Traditional shadow theatre from Karnataka in south-west India. Togalu signifies “leather” and gombeyata “figure, doll, dance and performance”. There are two distinct types of togalu gombeyata based on the size of the figures. Chikka theatre uses the smaller figures (between 20 to 30 centimetres high) and dodda theatre uses the larger-sized figures (between 30 to 120 centimetres in height). There are several regional variations within these two types of theatre that have different manipulation techniques, different music and also different morphology of figures that reproduce sculpted or painted ornaments from local temples (dating from at least the last century). For example, the position of the two eyes in a face seen full front, as well as the compositions of humans, animals, birds and trees that can be seen in the mural paintings of the Lepakshi temple (built 14th-17th centuries during the Vijayanagar Kings’ period).

The puppeteers are from the Killikyeta tribal group that came from Maharashtra at least two centuries ago and settled in different regions of Southern India, particularly in Karnataka, Andhra Pradesh and Tamil Nadu. They still speak Aare (Aré) Marathi, a dialect based on archaic Marathi, which is not understood by the population of the southern states.

During the togalu gombeyata performances, puppeteers speak in Kannada, one of the languages of Karnataka, but include certain songs or exclamations in Aare Marathi. They have the status of travelling entertainer-educators and their repertoire is based on fragments from the Mahabharata, the Ramayana and the Puranas, and also from folk tales. The episodes of the Ramayana are the principal source of inspiration in the Kannada language.

Togalu gombeyata performances take place in a reserved space outside the village and also in the courtyard of certain temples. The coloured and transparent shadow figures are seen from behind a rectangular white cotton fabric screen stretched between two poles. The lighting source – in olden days an oil lamp, later a hurricane lamp and nowadays a neon – is placed between the puppeteer and the leather figures. These puppet showmen travel about with their own portable puppet stage that can be disassembled and reset up consisting of twelve bamboo poles, a long rope and a length of white cloth that can be mounted on three or four sides. There are often two puppeteers who set themselves up, to manipulate the shadow figures from inside this box, but without being seen by the audience. The musicians, composed of a singer, a maddalam (horizontal two-skinned drum) player, a tala (cymbal) player, and a harmonium player, sit or stand on the sides. They all wear gejje, metal anklet bells around their legs.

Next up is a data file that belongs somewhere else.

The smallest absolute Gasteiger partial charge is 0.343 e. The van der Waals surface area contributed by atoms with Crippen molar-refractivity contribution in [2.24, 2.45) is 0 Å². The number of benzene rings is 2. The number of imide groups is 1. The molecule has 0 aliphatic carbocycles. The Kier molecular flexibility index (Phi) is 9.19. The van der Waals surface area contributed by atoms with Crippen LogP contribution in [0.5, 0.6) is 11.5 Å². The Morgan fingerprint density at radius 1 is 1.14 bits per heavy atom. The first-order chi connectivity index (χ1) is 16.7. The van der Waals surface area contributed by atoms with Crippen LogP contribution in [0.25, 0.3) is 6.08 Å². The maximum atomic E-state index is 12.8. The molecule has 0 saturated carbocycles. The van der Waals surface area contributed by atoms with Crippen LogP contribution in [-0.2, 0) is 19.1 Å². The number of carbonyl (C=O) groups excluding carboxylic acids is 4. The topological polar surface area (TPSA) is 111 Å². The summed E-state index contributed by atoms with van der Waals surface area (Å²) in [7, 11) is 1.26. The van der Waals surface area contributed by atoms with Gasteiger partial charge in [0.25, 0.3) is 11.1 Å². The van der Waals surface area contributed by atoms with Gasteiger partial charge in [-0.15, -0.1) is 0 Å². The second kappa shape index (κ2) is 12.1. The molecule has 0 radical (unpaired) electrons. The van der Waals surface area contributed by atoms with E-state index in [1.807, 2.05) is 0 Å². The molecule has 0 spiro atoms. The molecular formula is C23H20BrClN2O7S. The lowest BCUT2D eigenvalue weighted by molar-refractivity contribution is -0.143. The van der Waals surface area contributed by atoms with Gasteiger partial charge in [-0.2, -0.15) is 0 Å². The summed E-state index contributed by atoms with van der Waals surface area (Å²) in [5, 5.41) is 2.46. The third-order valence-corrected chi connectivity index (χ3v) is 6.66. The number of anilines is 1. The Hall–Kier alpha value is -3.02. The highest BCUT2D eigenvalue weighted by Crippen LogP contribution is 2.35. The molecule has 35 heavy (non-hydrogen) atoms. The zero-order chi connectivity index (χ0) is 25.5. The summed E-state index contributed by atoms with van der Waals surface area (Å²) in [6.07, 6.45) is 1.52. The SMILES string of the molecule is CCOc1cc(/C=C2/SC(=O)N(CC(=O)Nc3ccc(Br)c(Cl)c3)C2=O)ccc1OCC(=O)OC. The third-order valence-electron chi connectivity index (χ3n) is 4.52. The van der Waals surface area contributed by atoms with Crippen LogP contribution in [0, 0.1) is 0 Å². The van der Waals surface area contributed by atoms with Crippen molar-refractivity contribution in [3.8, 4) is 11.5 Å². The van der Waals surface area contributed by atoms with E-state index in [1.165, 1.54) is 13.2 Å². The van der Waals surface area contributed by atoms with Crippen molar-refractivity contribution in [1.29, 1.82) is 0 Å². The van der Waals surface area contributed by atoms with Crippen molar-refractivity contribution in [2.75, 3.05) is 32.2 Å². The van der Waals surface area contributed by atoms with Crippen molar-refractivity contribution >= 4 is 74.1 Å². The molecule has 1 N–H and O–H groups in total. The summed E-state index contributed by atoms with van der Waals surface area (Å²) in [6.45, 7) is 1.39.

The performance opens with the appearance of Ganapati (Ganesh), the elephant-headed god, sitting under a tree surrounded by his rooster, peacock and parrots, above which are the goddess of knowledge, music arts and science, Sharada (Saraswati) and the clowns Killikyeta and his wife Bagarakka. After invocations to Ganapati and Sharada, the selected episode begins.

The shadow figure is attached and held by a bamboo rod which runs through it vertically. Another much thinner bamboo rod manipulates the only movable member, most often an arm but sometimes the head or the leg. The large figures are animated by puppeteers behind the screen who hold them at arm’s length 1.8 metres high. In the past, figures used to be carved from doe skin but now goat skin is used. Performances are held during religious and secular celebrations in the Mysore, Mandya and Bellary regions and a few other villages of Karnataka.

Certain rituals dedicated to the fabrication of the figures focus on the cutting and perforation of the leather as well as on the colouring process based on vegetable and mineral ingredients, now replaced by chemical preparations. The figures are tinted, not painted.

Nowadays, very few puppeteers still perform togalu gombeyata. Their poverty and especially the lack of interest of local populations are leading puppeteers towards the end of an exceptionally refined theatrical expression.

Today, there are troupes and traditional families performing togalu gombeyata, some of whom are master puppeteers recognized locally and sometimes nationally for their contribution to the art of puppetry.

(See India, Sangeet Natak Akademi Awards for Puppetry.)